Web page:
Aristotle: Nicomachean Ethics

The Complexity of Love and Friendship College

Both Plato’s Symposium and Aristotle’s Nicomachean Ethics introduce provocative ideas about love and friendship and how best to attain them. They make it clear that, without love and friendship, life would be a miserable existence. Each figure in Symposium highlights a different aspect of love, how it manifests itself in the world, and specific steps we can take to obtain it. The relationship between Socrates and Alcibiades illustrates a particularly specific example: unrequited love. Alcibiades’ very existence embodies the theme of wanting more than we have without putting in the appropriate amount of work to obtain it, whereas Socrates represents a person who has achieved the most coveted level of both love and friendship but has no one to share it with.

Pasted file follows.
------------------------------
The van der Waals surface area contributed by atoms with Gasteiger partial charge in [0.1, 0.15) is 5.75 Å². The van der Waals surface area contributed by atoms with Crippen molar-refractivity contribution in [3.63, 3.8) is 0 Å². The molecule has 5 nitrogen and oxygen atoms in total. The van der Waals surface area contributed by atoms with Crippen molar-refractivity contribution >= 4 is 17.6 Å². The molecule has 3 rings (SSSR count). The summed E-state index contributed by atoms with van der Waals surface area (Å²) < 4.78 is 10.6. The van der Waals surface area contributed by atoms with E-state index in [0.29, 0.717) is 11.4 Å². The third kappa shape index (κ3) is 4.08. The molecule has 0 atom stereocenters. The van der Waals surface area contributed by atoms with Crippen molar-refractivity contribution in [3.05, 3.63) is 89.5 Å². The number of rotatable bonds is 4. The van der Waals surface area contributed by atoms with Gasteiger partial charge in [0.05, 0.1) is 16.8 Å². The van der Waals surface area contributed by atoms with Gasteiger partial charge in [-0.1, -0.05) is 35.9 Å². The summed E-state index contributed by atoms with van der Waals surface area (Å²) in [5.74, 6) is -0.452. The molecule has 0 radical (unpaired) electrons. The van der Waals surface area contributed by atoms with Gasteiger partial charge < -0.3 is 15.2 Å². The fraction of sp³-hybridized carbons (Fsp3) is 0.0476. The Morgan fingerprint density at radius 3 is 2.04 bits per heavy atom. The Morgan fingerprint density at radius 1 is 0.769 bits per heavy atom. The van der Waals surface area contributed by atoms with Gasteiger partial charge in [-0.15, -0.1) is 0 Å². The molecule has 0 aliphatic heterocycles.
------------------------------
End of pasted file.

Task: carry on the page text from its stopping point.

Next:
To understand Alcibiades more deeply, some historical background must be established. During the time period of Symposium, Alcibiades was a young war-hero, politician, and dedicated student of Socrates who committed treason. He enters the text as a drunken man who is obsessed with Socrates and is frustrated about their complicated relationship. He complains about how, regardless of his many efforts, Socrates will not love him back in a romantic way. Alcibiades is foolish...

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